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  Partner: Bee County Historical Commission
Frit'z Restaurant and Saloon

Frit'z Restaurant and Saloon

Date: unknown
Creator: unknown
Description: Photograph of Fritz's Restaurant and Saloon. The restaurant building is two stories with a balcony and a porch. A sign can be seen at the front of the restaurant that reads "Fritz's Restaurant."
Contributing Partner: Bee County Historical Commission
A. C. Jones Home

A. C. Jones Home

Date: unknown
Creator: unknown
Description: Photograph of the A. C. Jones home located on 611 East Jones Street. The house reflects early 20th century Baroque-style architecture with large formal rooms , eight fireplaces, hardwood floors, and high ceilings. Philanthropist and supporter of local schools, Mrs. A.C. (Jane Field) Jones (1842-1918) built the house on this site after Captain Jones’ death in 1906. Governors and other Texas leaders were welcomed here. Located on the hill where the college stands today, the first and much grander A.C. Jones home was sold to John Flournoy and moved into town by mule and wagon. It stood facing Flournoy Park until it was razed in 1946.
Contributing Partner: Bee County Historical Commission
Welder Family Members in Early Bee County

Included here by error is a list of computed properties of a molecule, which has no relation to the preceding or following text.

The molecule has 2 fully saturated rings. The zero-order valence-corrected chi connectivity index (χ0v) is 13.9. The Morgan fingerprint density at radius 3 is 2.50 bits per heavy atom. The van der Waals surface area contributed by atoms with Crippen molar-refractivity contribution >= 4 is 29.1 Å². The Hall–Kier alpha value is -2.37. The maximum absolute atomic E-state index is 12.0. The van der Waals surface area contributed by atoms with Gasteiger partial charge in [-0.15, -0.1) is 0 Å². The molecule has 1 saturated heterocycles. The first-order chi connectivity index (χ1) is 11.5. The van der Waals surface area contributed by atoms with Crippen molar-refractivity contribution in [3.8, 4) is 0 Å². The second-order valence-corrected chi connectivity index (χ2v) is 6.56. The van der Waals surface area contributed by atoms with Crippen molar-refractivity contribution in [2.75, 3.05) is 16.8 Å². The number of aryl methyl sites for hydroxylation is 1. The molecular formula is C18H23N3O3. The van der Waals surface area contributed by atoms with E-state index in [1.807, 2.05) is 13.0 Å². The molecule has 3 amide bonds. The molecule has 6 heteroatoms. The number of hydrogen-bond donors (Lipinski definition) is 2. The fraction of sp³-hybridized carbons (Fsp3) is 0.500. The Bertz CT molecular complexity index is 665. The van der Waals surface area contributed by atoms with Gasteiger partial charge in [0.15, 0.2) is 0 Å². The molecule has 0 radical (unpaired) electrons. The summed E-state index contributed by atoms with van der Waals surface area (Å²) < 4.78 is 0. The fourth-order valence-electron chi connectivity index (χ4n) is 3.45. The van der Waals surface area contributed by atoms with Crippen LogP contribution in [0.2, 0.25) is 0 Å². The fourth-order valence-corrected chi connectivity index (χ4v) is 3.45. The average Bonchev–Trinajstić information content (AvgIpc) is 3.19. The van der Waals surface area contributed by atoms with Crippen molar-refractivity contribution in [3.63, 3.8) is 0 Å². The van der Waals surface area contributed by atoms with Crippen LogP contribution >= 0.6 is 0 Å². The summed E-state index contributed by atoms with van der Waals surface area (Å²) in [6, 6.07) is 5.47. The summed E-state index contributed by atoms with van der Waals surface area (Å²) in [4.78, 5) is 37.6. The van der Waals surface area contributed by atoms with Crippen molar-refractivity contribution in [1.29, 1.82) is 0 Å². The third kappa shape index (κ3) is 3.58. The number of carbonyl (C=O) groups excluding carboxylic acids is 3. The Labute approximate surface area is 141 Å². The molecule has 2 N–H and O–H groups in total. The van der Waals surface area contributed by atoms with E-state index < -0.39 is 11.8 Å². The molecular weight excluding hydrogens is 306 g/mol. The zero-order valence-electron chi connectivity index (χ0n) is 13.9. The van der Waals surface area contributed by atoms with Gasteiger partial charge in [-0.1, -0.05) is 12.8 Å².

Welder Family Members in Early Bee County

Date: unknown
Creator: unknown
Description: Photograph of members of the Welder Family. Included in the picture are Louisa Welder, her daughter Mrs. Mary O’Connor along with Henry Welder, Jim O’Connor, and Chrys Wood. In 1874 Tom Welder, son of Thomas and Louisa Welder of Refugio Co., moved to Bee County and took up ranching. He drove horses, mules, and cattle to Louisiana and Kansas, and was a rancher his entire life. He served as Bee County Commissioner for twenty-two years and was Vice President of the Beeville Bank and Trust. Other Welder family members ranched in Bee County, and the Welder Family is known throughout South Texas as ranchers, businessmen, and community leaders.
Contributing Partner: Bee County Historical Commission
The Wiliam McCurdy Home

The Wiliam McCurdy Home

Date: unknown
Creator: unknown
Description: Photograph of William McCurdy's home located on East Cleveland Street. Mr. McCurdy was the publisher of the Beeville Bee, Beeville’s first newspaper. The home is owned by Mr. and Mrs. Jesse Garza.